In this feature post, Victoria Stobo from the University of Glasgow describes her experiences as a PhD student.
I never considered doing a PhD until I ended up doing one. I know that sounds absurd, but I’ve managed to undertake a PhD without really pre-planning it.
I did my undergrad at art college, and I spent quite a lot of the first semester of my archive masters genuinely terrified that my tutors would realise I had no academic potential whatsoever, and that they would quietly ask me to leave after my first assignments had been marked. Obviously this didn’t happen, so how did I end up doing a PhD?
First of all, I didn’t write a proposal; I’m in the slightly odd but not unusual position of not having chosen the general scope of my study. Like some of the Collaborative Doctoral Awards you may have seen advertised, the title and scope of the PhD had already been decided, and I simply applied to be considered for the post.
I had landed a full-time job towards the end of my MSc in Information Management and Preservation at University of Glasgow, and I was working as a short-term project archivist for a business archive while trying to write my dissertation. I’d been really excited to get a job so quickly and get on, but I was surprised (and a bit worried) to find that I didn’t really enjoy the cataloguing work I was doing. I began looking for something completely different, but still related to archives.
Something completely different turned out to be working as a Research Assistant in CREATe, the Research Councils Centre for Copyright and New Business Models in the Creative Economy, a newly established research centre within the School of Law at University of Glasgow. The project I worked on explored the Wellcome Library experience of managing copyright and the risks associated with making digitised archive material available online during their Codebreakers: Makers of Modern Genetics project. When CREATe advertised a PhD studentship on the subject of Archives, Digitisation and Copyright, I was surprised to find that I was annoyed at the thought of someone else continuing the work that I’d stared with the Wellcome Library, so I applied. Only when I was accepted did it really dawn on me that I was going to do a PhD.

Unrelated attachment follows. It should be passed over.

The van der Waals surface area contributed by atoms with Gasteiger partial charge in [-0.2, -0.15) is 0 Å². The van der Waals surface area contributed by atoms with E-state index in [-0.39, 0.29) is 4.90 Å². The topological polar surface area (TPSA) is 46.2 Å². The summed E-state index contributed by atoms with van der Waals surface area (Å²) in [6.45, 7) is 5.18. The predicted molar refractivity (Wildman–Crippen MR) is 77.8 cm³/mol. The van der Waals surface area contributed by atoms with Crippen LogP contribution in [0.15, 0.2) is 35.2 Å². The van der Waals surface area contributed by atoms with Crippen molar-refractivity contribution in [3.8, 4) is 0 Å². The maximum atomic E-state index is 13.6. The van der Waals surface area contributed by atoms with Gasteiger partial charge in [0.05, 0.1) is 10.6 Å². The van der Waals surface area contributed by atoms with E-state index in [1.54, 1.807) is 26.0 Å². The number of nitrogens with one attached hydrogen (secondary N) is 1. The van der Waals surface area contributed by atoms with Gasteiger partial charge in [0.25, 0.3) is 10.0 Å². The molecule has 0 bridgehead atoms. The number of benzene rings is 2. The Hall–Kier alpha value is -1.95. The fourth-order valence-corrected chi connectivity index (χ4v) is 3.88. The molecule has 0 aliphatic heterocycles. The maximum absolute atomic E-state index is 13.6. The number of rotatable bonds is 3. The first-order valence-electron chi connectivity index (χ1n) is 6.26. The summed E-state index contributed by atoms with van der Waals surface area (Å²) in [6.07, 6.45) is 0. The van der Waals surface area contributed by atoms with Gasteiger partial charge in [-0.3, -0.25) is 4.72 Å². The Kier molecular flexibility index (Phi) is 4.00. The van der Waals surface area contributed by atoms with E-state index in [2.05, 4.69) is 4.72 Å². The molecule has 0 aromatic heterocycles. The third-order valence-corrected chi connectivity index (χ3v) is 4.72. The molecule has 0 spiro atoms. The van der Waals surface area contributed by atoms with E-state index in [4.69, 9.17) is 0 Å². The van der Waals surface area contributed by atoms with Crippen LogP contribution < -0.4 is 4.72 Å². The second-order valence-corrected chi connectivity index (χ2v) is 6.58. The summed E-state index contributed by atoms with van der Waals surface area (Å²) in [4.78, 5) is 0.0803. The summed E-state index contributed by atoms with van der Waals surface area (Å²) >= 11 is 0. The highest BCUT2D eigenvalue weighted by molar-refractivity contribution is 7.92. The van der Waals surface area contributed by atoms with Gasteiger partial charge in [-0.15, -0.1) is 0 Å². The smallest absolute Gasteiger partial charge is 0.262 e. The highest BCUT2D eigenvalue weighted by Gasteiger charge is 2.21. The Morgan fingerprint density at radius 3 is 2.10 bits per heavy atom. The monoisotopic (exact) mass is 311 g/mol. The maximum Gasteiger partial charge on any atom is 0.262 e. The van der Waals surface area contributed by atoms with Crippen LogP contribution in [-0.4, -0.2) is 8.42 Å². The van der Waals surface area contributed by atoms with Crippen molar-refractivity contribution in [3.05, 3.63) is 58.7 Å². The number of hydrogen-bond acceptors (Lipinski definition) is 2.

Through my work I’m exploring the effect of copyright legislation on the digitisation of archive collections. You may have seen the sector-wide survey I ran at the end of 2014 (or received a direct invitation to participate, in which case, thanks so much for being so patient and kind!), or the free conference on Archives, Copyright and Risk that CREATe organised with the Wellcome Trust in 2013. I’m lucky to be working in this subject area at this time; copyright legislation in the UK changed significantly in 2014, and I’ve had a lot of interest in my work as a result.
Working on a PhD in a research centre like CREATe has lead to incredible opportunities, and my confidence in myself has improved. I no longer feel like my art degree means I don’t have academic potential, or that I can’t talk about the law because I don’t have a law degree; in fact, these are positives to be traded on. I’m encouraged to go to conferences and events as much as possible, and the amount of professional networking I’ve been able to do is one of the main benefits I would associate with doing a PhD. My supervisors, Professor Ronan Deazley, and Dr. Ian Anderson, are extremely supportive and a joy to work with, as is the rest of the team in CREATe. I’m also part of a cohort of PhD students, and I’ve been able to avoid the isolation often associated with postgraduate study.